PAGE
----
Golden buttons, also known as tansy, is a fascinating and versatile plant with a rich history and several practical uses in the garden. In this article, we’ll explore its characteristics, growing conditions, benefits for gardeners, and some intriguing facts about this unique plant.

Golden buttons, scientifically known as Tanacetum vulgare, is a perennial herbaceous plant that’s been cherished for centuries for its vibrant yellow flowers, distinctive aroma and diverse uses. Native to Europe and Asia, this hardy plant has found its way into gardens worldwide, offering both aesthetic appeal and practical benefits. Let’s explore what makes this plant unique, how it can be used in your garden and some fascinating facts about its history and uses.

A Glimpse at the Golden Glory

Tansy is a hardy perennial that typically grows 90-120 cm (3-4 feet) tall, with feathery, deeply divided leaves that resemble those of ferns. The plant’s name, “golden buttons,” comes from its clusters of bright yellow, button-like flowers that bloom in late summer. These flowers are arranged in flat-topped clusters and can last for several weeks. Tansy has a strong, aromatic scent, often described as a mix of camphor and rosemary, making it a distinctive addition to any garden.

Home on the Range: Where Tansy Thrives

Tansy is native to Europe and Asia but has been widely naturalized in North America. It thrives in a variety of environments, from meadows to roadsides, and prefers well-drained soil with full sun exposure. Despite its adaptability, tansy can become invasive, so gardeners should monitor its growth and spread.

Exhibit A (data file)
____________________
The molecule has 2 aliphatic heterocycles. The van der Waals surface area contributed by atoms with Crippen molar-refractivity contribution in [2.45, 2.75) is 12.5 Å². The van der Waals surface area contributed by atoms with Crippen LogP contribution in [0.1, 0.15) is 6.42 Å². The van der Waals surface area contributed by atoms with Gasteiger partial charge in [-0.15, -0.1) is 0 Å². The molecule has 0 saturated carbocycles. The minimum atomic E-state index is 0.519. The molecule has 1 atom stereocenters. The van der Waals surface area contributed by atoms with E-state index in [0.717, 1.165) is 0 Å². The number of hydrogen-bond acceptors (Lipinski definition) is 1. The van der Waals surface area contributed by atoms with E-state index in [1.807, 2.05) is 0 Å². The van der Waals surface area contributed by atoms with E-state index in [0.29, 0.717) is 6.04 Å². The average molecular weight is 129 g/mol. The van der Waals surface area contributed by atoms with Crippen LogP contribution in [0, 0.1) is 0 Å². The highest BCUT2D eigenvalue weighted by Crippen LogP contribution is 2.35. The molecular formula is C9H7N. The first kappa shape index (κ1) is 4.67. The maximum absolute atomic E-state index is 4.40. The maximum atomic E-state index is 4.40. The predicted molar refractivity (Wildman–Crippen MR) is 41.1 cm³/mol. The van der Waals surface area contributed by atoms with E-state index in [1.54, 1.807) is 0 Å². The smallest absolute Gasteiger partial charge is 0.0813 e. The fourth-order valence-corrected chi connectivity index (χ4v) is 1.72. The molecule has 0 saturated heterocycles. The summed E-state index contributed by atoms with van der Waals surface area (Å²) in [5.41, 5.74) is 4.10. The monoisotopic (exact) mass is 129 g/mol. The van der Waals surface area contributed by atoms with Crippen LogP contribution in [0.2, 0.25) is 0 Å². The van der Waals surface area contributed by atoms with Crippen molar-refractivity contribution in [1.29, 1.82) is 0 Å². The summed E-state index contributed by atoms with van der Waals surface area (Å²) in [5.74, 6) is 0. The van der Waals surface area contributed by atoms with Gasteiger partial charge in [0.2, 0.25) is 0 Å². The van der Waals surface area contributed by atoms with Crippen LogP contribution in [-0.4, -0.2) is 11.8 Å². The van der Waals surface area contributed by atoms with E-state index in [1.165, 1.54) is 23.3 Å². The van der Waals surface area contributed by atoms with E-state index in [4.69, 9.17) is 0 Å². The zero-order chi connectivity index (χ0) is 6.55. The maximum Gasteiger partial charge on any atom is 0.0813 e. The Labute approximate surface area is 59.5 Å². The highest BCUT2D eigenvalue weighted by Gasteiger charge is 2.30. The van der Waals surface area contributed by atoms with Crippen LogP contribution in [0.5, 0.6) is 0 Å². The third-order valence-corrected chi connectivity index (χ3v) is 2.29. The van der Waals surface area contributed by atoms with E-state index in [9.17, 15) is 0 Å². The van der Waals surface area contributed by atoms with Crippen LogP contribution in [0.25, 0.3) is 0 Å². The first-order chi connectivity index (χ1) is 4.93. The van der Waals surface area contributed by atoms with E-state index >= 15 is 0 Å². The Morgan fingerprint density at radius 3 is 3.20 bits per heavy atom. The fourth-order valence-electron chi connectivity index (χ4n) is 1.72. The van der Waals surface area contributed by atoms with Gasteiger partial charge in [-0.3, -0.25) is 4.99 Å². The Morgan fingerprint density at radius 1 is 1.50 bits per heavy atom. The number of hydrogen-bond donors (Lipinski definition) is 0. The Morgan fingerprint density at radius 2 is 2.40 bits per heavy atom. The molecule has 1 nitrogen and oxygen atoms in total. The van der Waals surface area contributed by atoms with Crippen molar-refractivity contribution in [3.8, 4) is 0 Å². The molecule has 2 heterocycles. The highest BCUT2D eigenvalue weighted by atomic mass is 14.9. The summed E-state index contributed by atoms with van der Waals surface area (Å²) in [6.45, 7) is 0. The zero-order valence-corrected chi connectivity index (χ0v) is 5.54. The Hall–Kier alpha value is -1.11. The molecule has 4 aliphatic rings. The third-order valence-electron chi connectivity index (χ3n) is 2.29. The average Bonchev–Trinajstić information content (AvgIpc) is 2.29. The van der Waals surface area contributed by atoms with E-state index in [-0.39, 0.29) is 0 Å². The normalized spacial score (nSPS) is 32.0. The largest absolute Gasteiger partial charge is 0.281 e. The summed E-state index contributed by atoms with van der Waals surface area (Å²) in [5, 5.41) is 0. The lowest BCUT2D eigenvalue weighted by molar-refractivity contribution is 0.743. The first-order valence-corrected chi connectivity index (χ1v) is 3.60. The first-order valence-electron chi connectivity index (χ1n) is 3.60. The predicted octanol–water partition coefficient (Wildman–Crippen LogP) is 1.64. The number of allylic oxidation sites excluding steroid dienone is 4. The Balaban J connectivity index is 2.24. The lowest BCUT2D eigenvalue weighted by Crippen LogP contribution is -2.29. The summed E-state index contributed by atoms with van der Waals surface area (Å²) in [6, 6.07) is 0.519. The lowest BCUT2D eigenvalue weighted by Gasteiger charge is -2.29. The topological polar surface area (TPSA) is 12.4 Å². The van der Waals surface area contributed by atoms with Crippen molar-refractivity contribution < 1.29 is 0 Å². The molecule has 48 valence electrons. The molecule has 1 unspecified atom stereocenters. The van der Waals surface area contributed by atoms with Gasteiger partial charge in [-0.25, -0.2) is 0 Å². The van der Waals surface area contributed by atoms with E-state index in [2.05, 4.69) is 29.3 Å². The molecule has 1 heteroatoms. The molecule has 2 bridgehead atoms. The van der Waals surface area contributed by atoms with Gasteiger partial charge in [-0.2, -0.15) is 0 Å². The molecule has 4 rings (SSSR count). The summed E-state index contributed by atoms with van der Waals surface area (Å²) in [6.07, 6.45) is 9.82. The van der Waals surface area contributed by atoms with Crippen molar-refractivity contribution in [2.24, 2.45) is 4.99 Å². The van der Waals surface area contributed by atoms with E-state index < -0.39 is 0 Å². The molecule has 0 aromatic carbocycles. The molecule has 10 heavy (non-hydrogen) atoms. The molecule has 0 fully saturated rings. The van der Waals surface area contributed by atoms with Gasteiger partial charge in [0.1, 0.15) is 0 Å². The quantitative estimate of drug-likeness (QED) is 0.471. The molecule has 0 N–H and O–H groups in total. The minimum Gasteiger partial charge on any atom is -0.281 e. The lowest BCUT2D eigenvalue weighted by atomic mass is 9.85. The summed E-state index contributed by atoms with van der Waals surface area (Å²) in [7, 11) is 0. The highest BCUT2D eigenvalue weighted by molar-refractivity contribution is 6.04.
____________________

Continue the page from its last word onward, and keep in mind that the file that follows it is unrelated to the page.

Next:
Although tansy is not a primary food source for bees and other pollinators, its bright flowers can attract a range of beneficial insects, including butterflies and certain types of wasps. These insects help with pollination and contribute to the plant’s overall ecological value.

Pest Patrol: How Tansy Protects Your Garden

Tansy is known for its insect-repellent properties, making it an excellent choice for biological plant protection. It produces natural compounds that deter a variety of common garden pests, including ants, flies, mosquitoes, and even some species of beetles. By planting tansy strategically in your garden, you can create a natural barrier against these pests without resorting to harmful chemicals.

Where to Plant Tansy for Maximum Impact

To maximize the plant’s pest-repelling benefits, consider planting tansy near areas prone to insect infestations, such as vegetable gardens or flowerbeds. It can also be planted along garden borders or near outdoor seating areas to help keep mosquitoes and flies at bay. Because tansy can spread aggressively, planting it in containers or raised beds may be a good idea to control its growth.

Potatoes are often plagued by the Colorado potato beetle, a common pest that can decimate crops. By strategically planting tansy around your potato patch, you can create a natural barrier against these beetles. The strong aroma and natural compounds in tansy act as a deterrent, reducing the likelihood of infestation and helping protect your potato plants from damage without relying on chemical pesticides.

Fascinating Facts About Tansy